Options for expanding health insurance coverage through State, Federal, and private partnerships. For each option, the grantee State will describe how it proposes to address these issues: (1) targeting expansion groups such as parents of SCHIP children, young adults ages 19-20, and early retirees; (2) delivery systems; (3) administration; (4) outreach; (5) eligibility levels; (6) eligibility determination process; (7) enrollment process; (8) marketing plan; (9) coverage and benefits (similar to State, Federal employees, Medicaid, and other credible coverage); (10) portability; (11) cost-sharing (co-pays, premiums); (12) integration with existing public and private programs (e.g., Medicaid, Medicare, and SCHIP coverage, State programs, projects proposed through the Community Access Program, See Federal Register notice, February 4, 2000); (13) plans for studying or avoiding crowd-out-interaction with employer-sponsored insurance; (14) cost-containment; (15) ensuring quality; (16) ensuring access; (17) data collection; (18) audits; (19) program budget; (20) program evaluations; (21) funding; (22) maintenance of effort; (23) necessary waivers (under existing program authority); (24) necessary State or Federal legislative changes (not under current authority); and (25) private sector options (e.g., high risk pools, employer options, market reforms). States that propose or prepare waivers or State plan amendments (e.g., Medicaid waivers, SCHIP amendments) as a result of their grant activities must submit their requests through existing review processes established by the Health Care Financing Administration.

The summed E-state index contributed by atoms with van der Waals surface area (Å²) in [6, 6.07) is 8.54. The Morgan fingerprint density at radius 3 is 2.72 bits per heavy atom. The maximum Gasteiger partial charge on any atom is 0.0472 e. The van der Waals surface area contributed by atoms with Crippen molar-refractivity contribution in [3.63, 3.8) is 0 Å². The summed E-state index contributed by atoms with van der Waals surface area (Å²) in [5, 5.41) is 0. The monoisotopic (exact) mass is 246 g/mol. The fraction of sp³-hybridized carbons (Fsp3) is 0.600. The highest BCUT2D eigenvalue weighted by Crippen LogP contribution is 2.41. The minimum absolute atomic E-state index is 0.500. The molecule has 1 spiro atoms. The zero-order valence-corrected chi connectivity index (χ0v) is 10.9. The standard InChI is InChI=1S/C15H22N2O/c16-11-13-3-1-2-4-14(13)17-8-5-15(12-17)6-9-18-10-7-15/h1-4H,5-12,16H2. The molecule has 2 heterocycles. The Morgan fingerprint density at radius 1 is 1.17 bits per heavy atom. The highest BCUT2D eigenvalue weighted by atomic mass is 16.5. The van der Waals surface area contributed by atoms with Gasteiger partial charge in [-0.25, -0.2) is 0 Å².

Use of Grant Funds
Funding provided through this program may not be used to substitute for or duplicate funds currently supporting similar activities. In addition, grant funds may not be used to support construction, renovation or modernization costs. However, grant funds may support costs such as project staff salaries, consultants, project-related travel, project evaluation, limited equipment and software purchases or leases and coordinating project-related meetings.
The implementation of State Planning grants is expected to result in the development of a plan that the State might subsequently implement to provide health insurance coverage to all citizens of the State. In addition, the grantee States will provide information about data collection activities, partnerships, and options that other States may draw from in their efforts to expand health insurance coverage.Start Signature
Dated: March 27, 2000.
Claude Earl Fox,
Administrator, Health Resources and Services Administration.
[FR Doc. 00-8039 Filed 3-30-00; 8:45 am]
BILLING CODE 4160-15-P